The location of the accessory pathways, in descending order of frequency, is (1) the left free wall, (2) posteroseptal, (3) right free wall, and (4) anteroseptal.
The presence of concealed accessory pathways accounts for approximately 30% of patients with apparent SVT referred for EP evaluation.
Approximately 80% of patients with WPW syndrome have a reciprocating tachycardia, 15-30% have atrial fibrillation, and 5% have atrial flutter. Ventricular tachycardia is uncommon.

Incidence and prevalence of WPW syndrome worldwide parallels that in the United States.

Patients with WPW syndrome have a very small risk of sudden arrhythmic death. Medical therapy with agents such as digoxin may increase this risk. The risk in asymptomatic patients is extremely low.

Overall, sudden death occurs rarely, with an estimated frequency rate of 0.1%.
Other factors that appear to influence risk are the presence of multiple bypass tracts and a family history of premature sudden death. Sudden cardiac death is unusual without preceding symptoms.
Morbidity may be related to rapid near syncopal or syncopal arrhythmias. Even when syncope is absent, the arrhythmia episodes may be highly symptomatic. The potential for syncope, hemodynamically compromising rhythms, or sudden death may prevent patients with WPW from participating in competitive sports or hazardous occupations until the substrate is definitively addressed in an ablative procedure.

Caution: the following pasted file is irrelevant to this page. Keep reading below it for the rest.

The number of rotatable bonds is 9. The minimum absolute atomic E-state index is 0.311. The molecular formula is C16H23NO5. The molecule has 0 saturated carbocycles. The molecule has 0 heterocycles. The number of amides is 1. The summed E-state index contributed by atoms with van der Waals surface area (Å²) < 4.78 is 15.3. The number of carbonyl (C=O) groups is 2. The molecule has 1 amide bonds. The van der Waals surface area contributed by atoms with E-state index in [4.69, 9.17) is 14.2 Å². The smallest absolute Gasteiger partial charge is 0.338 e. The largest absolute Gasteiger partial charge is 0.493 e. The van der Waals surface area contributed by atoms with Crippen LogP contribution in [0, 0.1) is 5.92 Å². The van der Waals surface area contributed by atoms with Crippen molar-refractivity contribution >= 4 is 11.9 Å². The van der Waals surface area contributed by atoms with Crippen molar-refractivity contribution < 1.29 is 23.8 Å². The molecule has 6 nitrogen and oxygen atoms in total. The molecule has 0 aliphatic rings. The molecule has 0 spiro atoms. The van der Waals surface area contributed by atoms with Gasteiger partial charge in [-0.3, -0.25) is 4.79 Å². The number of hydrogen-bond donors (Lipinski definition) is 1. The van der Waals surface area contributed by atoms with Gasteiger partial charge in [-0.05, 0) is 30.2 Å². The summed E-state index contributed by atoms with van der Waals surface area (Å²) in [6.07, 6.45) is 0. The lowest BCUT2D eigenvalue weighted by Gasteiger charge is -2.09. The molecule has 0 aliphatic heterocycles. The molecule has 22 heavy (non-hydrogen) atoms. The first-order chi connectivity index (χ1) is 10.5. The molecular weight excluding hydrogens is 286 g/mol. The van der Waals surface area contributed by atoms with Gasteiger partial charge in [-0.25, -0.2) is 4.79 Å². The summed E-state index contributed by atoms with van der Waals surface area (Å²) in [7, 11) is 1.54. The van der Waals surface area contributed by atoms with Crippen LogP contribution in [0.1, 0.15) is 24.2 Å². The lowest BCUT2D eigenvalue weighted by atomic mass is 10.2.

No clear racial predilection appears to exist.

Prevalence may be higher in males.

Certain factors exist regarding age and the prevalence of preexcitation and WPW syndrome.

WPW syndrome is found in persons of all ages, from those in fetal and neonatal age groups to elderly individuals.
Prevalence decreases with age because of loss of preexcitation. Cases have been described in which electrocardiographic evidence of preexcitation disappears.
In patients with abnormal ECG findings indicative of WPW syndrome, the frequency of SVT paroxysms increases from 10% in people aged 20-39 years to 36% in people older than 60 years.3

WPW syndrome can result in SVT that uses an AV accessory (bypass) tract. The accessory pathway may also act as an innocent bystander and allow conduction during other supraventricular arrhythmias, such as atrial fibrillation or flutter. The possibility of a concealed bypass tract as a mechanism underlying certain types of SVT should be considered because treatment options may vary. Paradoxically, the use of digoxin and perhaps other AV nodal blocking agents may accelerate conduction through the bypass tract, causing potentially lethal ventricular arrhythmias or hemodynamic instability during atrial fibrillation.

SVT in WPW syndrome may begin in childhood or may not appear clinically until the patient reaches middle age. In some patients in whom it first presents during childhood, it may then cease for some time, only to recur. In fact, the probability is 75% that the tachycardia will persist if it is still present in patients older than 5 years.
In asymptomatic patients, the probability of losing the capacity for antegrade conduction across the accessory pathway increases with advancing age. This probably results from fibrotic changes at the site of insertion of the accessory bypass tract.